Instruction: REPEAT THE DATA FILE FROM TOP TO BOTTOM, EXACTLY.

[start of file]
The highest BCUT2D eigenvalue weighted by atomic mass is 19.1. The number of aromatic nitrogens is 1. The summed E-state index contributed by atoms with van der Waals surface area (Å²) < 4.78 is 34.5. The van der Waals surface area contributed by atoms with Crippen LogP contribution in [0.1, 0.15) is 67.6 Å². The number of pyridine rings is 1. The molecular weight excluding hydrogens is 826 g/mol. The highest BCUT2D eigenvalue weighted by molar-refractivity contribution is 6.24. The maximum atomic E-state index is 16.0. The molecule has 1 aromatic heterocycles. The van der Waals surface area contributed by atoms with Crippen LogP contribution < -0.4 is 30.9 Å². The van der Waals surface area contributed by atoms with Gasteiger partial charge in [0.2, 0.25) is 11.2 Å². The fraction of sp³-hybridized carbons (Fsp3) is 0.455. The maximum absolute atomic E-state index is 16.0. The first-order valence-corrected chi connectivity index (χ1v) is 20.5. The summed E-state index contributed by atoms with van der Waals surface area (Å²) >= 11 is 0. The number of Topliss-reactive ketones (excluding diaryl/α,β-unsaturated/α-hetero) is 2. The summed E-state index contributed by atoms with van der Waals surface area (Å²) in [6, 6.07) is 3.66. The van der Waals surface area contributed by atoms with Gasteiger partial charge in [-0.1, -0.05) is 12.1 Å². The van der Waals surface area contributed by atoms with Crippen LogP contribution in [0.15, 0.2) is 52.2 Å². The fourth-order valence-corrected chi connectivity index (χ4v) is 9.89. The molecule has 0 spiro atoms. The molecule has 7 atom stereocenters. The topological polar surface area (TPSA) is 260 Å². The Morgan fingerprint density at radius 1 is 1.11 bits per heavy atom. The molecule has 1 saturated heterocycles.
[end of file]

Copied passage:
The highest BCUT2D eigenvalue weighted by atomic mass is 19.1. The number of aromatic nitrogens is 1. The summed E-state index contributed by atoms with van der Waals surface area (Å²) < 4.78 is 34.5. The van der Waals surface area contributed by atoms with Crippen LogP contribution in [0.1, 0.15) is 67.6 Å². The number of pyridine rings is 1. The molecular weight excluding hydrogens is 826 g/mol. The highest BCUT2D eigenvalue weighted by molar-refractivity contribution is 6.24. The maximum atomic E-state index is 16.0. The molecule has 1 aromatic heterocycles. The van der Waals surface area contributed by atoms with Crippen LogP contribution < -0.4 is 30.9 Å². The van der Waals surface area contributed by atoms with Gasteiger partial charge in [0.2, 0.25) is 11.2 Å². The fraction of sp³-hybridized carbons (Fsp3) is 0.455. The maximum absolute atomic E-state index is 16.0. The first-order valence-corrected chi connectivity index (χ1v) is 20.5. The summed E-state index contributed by atoms with van der Waals surface area (Å²) >= 11 is 0. The number of Topliss-reactive ketones (excluding diaryl/α,β-unsaturated/α-hetero) is 2. The summed E-state index contributed by atoms with van der Waals surface area (Å²) in [6, 6.07) is 3.66. The van der Waals surface area contributed by atoms with Gasteiger partial charge in [-0.1, -0.05) is 12.1 Å². The van der Waals surface area contributed by atoms with Crippen LogP contribution in [0.15, 0.2) is 52.2 Å². The fourth-order valence-corrected chi connectivity index (χ4v) is 9.89. The molecule has 0 spiro atoms. The molecule has 7 atom stereocenters. The topological polar surface area (TPSA) is 260 Å². The Morgan fingerprint density at radius 1 is 1.11 bits per heavy atom. The molecule has 1 saturated heterocycles.